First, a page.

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Despite  massive  economic  and  human  potential,  Iraq  has  suffered  from  decades  of  conflict  and economic  volatility.  The  government  of  Iraq  (GoI)  faces  the  dual  challenge  of  stabilizing  and  growing  the economy while also ensuring security, jobs, and basic services to Iraqis across the country. A resource‐rich, middle‐income country, Iraq has experienced internal and regional struggles seeking to align political institutions with  diverse  and  cross‐cutting  socioeconomic,  ethnic,  and  religious  identities.  As  highlighted  in  the  Iraq Systematic Country Diagnostic (SCD) report of 2017, the combination of oil wealth and the mismanagement of political  and  social  diversity  has  led  to  acute  fragility  and  conflict,  exacerbated  by  long‐standing  governance problems and the challenge of ensuring a more equitable allocation of national resources
 
 
 
 
We set out two main components to this Iraq Distribution Reform and Roadmap Project and they encompass:
         A supplemental investment program of USD 2.0 billion which complements existing reform and investment plans by the Ministry of Electricity. This supplemental investment program includes plans to physically upgrade, rehabilitate, expand and strengthen the distribution network and to improve its operational efficiencies. The investment program addresses areas not yet envisaged or emphasized as priority by the MoE.
 
        A policy reform agenda, industry restructuring, institutional, legal, regulatory and governance changes which will transform the Iraq ESI from a civil service departmental enterprise structure and public sector monopoly utility to an unbundled, liberalised, commercially oriented industry, with the necessary environment for major private sector participation, especially in the generation and distribution retail business. Instead of a monopoly market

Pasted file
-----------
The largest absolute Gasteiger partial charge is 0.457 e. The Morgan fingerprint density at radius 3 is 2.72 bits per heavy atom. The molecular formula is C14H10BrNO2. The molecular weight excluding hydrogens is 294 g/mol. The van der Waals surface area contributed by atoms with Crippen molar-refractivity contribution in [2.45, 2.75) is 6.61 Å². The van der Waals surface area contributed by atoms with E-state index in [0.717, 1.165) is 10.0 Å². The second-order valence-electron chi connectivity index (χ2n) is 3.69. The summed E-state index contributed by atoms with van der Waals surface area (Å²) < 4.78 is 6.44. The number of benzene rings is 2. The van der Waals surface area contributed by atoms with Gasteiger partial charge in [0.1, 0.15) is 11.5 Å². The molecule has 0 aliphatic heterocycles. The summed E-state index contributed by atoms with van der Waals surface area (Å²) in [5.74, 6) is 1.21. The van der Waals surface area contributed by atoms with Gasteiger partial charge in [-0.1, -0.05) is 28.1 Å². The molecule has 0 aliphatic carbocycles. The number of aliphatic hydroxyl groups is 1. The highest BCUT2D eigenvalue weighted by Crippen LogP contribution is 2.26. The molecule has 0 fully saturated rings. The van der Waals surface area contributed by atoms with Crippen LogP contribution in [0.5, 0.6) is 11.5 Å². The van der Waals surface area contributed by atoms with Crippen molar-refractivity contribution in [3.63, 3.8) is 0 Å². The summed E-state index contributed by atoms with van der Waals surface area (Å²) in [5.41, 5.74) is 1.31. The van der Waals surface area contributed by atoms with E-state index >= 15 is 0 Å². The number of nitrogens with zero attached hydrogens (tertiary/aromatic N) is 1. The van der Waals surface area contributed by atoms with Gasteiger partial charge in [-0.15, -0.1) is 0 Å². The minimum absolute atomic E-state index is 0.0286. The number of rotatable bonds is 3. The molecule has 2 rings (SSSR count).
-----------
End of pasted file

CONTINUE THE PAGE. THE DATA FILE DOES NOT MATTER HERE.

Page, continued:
structure the Iraq ESI will transition first to a single buyer market structure and to a competitive wholesale power market over the medium to long term
 
 
 
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Despite the extraordinary challenges of war in recent years, Iraq has made impressive gains, nearly doubling the country’s oil production over the past decade. But the turmoil has also undermined the country’s ability to maintain and invest in its power infrastructure. This report maps out immediate practical actions and medium-term measures to tackle the most pressing problems in Iraq’s electricity sector. It also takes a detailed look at the country’s oil and gas sector, projecting that Iraq’s oil production will grow by 1.3 million barrels a day by 2030, becoming the world’s fourth-largest oil producer behind the United States, Saudi Arabia and Russia.
 
 
 
 
 
 
On February 21, 2020, Iraq recorded its first case of the novel coronavirus. Five months later, total recorded cases are   129 000 at the time of writing, and daily reported deaths almost 100. The crisis has battered the country’s economic development plans, and put an indefinitequestion mark over the realisation of a massive US$ 15 billion electricity infrastructure upgrade roadmap announced by formerPrime Minister Adel Abdel Mehdi in April last year. Simultaneously, global energy markets continue to struggle ever since the oil market collapsed between March and April, briefly plunging oil price will drop to low single-digit. Iraq’s hydrocarbon revenues have, as a resultfallen to their lowest since the early years after the 2003 US invasion1
 
 
 
 
 
 
As we move further into the 21st Century, resources around the world—partcularly water and electric power—are increasingly stressed by population growth and by the spatially uneven impacts of climate change. In this environment, the lessons unfolding in Iraq and Syria attest to the need for a deep understanding of the essential role of these resources in societal interactions and of the impact of their militarization. This study advocates an approach that calls attention to these resources and the complexities they present for reducing and rebuilding after conflict. It moves the discussion beyond problem definition to present a coordinated methodology for disaster response and post-conflict reconstruction with the nexus of these water and energy resources in mind. The study identifies that: